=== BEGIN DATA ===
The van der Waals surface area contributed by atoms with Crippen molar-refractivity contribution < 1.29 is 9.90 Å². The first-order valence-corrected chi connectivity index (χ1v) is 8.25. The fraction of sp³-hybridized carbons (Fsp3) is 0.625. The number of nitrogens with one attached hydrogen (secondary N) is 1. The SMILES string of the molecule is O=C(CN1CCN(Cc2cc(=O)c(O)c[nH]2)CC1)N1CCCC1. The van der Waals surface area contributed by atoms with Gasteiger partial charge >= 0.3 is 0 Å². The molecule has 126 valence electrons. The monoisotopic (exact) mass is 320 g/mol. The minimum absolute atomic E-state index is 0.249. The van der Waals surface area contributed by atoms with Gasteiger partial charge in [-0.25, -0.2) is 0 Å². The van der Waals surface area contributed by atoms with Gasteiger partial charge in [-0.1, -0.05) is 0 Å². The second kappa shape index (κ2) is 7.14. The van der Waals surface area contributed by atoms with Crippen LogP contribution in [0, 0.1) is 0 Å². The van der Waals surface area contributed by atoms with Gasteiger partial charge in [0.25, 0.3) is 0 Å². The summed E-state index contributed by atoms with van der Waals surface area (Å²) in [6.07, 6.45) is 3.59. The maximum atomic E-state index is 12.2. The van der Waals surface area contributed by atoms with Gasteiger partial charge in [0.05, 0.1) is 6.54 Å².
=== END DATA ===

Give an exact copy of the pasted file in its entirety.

The van der Waals surface area contributed by atoms with Crippen molar-refractivity contribution < 1.29 is 9.90 Å². The first-order valence-corrected chi connectivity index (χ1v) is 8.25. The fraction of sp³-hybridized carbons (Fsp3) is 0.625. The number of nitrogens with one attached hydrogen (secondary N) is 1. The SMILES string of the molecule is O=C(CN1CCN(Cc2cc(=O)c(O)c[nH]2)CC1)N1CCCC1. The van der Waals surface area contributed by atoms with Gasteiger partial charge >= 0.3 is 0 Å². The molecule has 126 valence electrons. The monoisotopic (exact) mass is 320 g/mol. The minimum absolute atomic E-state index is 0.249. The van der Waals surface area contributed by atoms with Gasteiger partial charge in [-0.25, -0.2) is 0 Å². The van der Waals surface area contributed by atoms with Gasteiger partial charge in [-0.1, -0.05) is 0 Å². The second kappa shape index (κ2) is 7.14. The van der Waals surface area contributed by atoms with Crippen LogP contribution in [0, 0.1) is 0 Å². The van der Waals surface area contributed by atoms with Gasteiger partial charge in [0.25, 0.3) is 0 Å². The summed E-state index contributed by atoms with van der Waals surface area (Å²) in [6.07, 6.45) is 3.59. The maximum atomic E-state index is 12.2. The van der Waals surface area contributed by atoms with Gasteiger partial charge in [0.05, 0.1) is 6.54 Å².